Complete characterization of supercontinuum coherence
Spotlight summary: The femtosecond or attosecond timescales exhibited in ultrafast pulses pose a challenge for robust pulse characterization, as the response time of optical detectors is significantly longer than the required measurement resolution. Despite this difficulty, methods for the measurement of deterministic ultrafast pulses are now relatively mature and the major controversies in the field are (mostly) resolved. Comprehensive measurement of the properties of random ultrafast fields remains a largely open problem however. In this article, Genty et al. consider the probabilistic description of one of the most important and interesting nondeterministic ultrafast fields—the supercontinuum light that can be generated using an ultrafast source and nonlinear fibers.
Experimental characterization of supercontinuum fields has revealed both fine ultrafast structure and significant pulse-to-pulse randomness, the latter indicating a need for measurement of optical coherence (i.e., statistical) properties. Standard means of measuring coherence do not provide an unambiguous statistical characterization of supercontinuum fields, as the typical simplifying assumption of stationarity (loosely interpreted as a constancy of the statistical properties with time) cannot be applied. While statistical measurements specific to nonstationary fields have been taken, to date they have also provided a highly incomplete field characterization. By contrast, nonstationary coherence theory provides a number of concepts for the thorough characterization of supercontinuum fields but does not give practical means for experimental measurement of these descriptors.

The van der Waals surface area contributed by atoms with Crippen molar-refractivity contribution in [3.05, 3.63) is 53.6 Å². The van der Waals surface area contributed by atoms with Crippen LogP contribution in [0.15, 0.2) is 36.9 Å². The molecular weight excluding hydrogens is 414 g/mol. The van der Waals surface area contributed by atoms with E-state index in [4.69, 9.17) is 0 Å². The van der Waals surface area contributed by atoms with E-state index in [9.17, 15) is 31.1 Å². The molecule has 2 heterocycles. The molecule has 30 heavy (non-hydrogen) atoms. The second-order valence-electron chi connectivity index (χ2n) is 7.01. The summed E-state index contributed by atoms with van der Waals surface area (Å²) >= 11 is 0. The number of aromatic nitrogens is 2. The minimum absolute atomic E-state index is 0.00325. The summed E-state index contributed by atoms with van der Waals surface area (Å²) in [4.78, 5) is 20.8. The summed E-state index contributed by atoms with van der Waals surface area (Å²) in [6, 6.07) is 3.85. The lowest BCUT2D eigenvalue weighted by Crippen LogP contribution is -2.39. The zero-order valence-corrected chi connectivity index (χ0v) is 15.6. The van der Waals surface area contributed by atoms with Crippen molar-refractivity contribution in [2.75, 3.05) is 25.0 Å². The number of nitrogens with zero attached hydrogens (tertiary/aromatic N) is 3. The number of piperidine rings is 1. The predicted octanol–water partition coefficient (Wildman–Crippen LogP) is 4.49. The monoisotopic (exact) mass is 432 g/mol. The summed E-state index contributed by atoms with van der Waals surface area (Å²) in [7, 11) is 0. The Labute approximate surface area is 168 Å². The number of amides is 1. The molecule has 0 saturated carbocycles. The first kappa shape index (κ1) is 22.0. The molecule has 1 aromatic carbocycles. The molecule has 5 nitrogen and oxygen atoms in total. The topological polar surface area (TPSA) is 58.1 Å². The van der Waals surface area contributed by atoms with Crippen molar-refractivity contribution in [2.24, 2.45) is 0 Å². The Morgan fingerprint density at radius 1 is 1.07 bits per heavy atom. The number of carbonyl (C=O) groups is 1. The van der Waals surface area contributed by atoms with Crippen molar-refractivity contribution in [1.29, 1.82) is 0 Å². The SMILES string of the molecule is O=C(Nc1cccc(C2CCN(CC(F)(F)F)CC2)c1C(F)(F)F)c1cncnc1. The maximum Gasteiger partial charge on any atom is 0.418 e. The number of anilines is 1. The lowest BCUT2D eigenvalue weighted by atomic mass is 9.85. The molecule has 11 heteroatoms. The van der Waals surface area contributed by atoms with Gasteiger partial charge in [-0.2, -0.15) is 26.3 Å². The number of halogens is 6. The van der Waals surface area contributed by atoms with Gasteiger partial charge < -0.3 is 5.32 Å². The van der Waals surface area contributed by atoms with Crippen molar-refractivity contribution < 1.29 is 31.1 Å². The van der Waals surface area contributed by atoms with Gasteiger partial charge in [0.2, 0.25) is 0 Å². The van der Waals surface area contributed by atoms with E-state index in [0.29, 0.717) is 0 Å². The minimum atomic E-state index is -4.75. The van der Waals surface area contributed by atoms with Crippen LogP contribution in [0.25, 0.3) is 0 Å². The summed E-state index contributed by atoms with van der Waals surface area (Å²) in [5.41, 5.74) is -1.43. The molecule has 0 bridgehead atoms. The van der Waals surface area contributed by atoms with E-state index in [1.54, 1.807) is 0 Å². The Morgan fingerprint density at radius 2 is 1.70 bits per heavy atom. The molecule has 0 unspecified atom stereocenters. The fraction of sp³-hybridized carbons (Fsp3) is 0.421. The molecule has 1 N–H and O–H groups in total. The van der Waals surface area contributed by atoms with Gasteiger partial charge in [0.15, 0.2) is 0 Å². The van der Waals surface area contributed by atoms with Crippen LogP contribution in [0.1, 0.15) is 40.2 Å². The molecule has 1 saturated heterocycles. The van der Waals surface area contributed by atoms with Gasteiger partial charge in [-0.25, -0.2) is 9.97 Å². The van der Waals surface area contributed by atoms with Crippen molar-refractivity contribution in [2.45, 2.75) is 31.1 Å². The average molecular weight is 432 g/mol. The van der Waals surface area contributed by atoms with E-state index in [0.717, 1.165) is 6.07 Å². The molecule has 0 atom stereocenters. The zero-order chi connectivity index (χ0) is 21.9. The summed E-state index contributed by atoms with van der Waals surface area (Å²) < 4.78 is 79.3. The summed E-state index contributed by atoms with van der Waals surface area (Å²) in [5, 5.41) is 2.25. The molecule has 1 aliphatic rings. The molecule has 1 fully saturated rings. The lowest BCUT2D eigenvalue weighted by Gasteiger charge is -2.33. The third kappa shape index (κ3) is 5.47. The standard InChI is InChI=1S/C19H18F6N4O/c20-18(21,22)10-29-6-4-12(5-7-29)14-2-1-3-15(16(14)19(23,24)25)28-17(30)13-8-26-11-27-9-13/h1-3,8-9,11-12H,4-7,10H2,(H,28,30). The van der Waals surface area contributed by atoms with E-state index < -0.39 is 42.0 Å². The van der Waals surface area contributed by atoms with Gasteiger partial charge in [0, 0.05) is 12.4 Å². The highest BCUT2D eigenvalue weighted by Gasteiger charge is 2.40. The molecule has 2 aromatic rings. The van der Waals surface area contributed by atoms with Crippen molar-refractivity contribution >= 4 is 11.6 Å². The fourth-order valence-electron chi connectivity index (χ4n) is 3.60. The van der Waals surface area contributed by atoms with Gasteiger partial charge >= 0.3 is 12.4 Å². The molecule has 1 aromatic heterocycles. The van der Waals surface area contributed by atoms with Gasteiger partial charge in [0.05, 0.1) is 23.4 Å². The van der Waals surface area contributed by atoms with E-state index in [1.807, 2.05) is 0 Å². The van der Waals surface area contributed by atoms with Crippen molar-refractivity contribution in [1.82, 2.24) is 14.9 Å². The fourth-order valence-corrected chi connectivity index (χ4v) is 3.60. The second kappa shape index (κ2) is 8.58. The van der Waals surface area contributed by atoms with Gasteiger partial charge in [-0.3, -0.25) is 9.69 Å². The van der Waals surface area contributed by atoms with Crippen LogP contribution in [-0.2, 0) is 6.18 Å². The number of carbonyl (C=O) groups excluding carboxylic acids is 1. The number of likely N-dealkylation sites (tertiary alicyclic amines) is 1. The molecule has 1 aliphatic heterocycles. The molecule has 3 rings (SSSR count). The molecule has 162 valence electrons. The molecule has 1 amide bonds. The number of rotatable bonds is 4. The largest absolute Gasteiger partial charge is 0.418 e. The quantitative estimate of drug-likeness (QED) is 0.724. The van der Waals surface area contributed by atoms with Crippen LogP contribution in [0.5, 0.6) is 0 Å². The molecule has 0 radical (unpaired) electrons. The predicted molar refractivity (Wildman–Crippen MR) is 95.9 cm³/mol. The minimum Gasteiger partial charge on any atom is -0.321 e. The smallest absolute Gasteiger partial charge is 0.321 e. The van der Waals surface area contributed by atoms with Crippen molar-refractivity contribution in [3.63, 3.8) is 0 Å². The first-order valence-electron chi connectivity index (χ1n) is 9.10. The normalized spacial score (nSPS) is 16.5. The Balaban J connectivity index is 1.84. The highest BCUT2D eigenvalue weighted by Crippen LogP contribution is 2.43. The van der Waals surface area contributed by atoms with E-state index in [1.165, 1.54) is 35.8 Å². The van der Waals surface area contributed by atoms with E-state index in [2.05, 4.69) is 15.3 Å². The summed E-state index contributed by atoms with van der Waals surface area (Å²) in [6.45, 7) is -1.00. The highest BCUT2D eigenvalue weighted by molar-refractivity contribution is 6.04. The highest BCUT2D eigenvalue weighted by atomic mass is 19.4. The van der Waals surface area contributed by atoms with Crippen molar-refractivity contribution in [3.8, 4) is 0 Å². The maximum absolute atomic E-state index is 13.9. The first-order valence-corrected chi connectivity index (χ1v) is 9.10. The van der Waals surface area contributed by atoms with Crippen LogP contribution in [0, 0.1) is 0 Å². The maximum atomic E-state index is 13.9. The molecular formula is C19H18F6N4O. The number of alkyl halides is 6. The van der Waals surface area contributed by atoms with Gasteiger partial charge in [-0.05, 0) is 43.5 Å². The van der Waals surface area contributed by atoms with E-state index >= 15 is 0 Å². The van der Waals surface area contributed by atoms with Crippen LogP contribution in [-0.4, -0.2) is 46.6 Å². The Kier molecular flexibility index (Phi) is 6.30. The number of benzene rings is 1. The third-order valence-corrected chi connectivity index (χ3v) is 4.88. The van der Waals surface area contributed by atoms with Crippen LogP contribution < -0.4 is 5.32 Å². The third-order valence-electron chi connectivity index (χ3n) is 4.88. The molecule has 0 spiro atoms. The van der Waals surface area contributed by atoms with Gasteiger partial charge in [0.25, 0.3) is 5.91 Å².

In this paper Genty et al. provide an important step toward bridging the gap between general nonstationary coherence theory and experimental characterization of supercontinuum fields. Using a model of supercontinuum generation, the authors calculate expected second-order coherence functions and propose a decomposition of the field into two components—a "quasi-stationary" and a "quasi-coherent" contribution. Additionally, they discuss how this decomposition may be leveraged in experimental measurements. The next step for this work is clearly an experimental investigation of the theoretical and numerical results presented. If the predictions presented in this paper can be validated, it will represent a significant advance in the understanding of the nondeterministic aspects of supercontinuum generation.
Technical Division: Information Acquisition, Processing, and Display
ToC Category: Coherence and Statistical Optics
|OCIS Codes:||(030.1640) Coherence and statistical optics : Coherence|
|(190.4370) Nonlinear optics : Nonlinear optics, fibers|
|(320.6629) Ultrafast optics : Supercontinuum generation|
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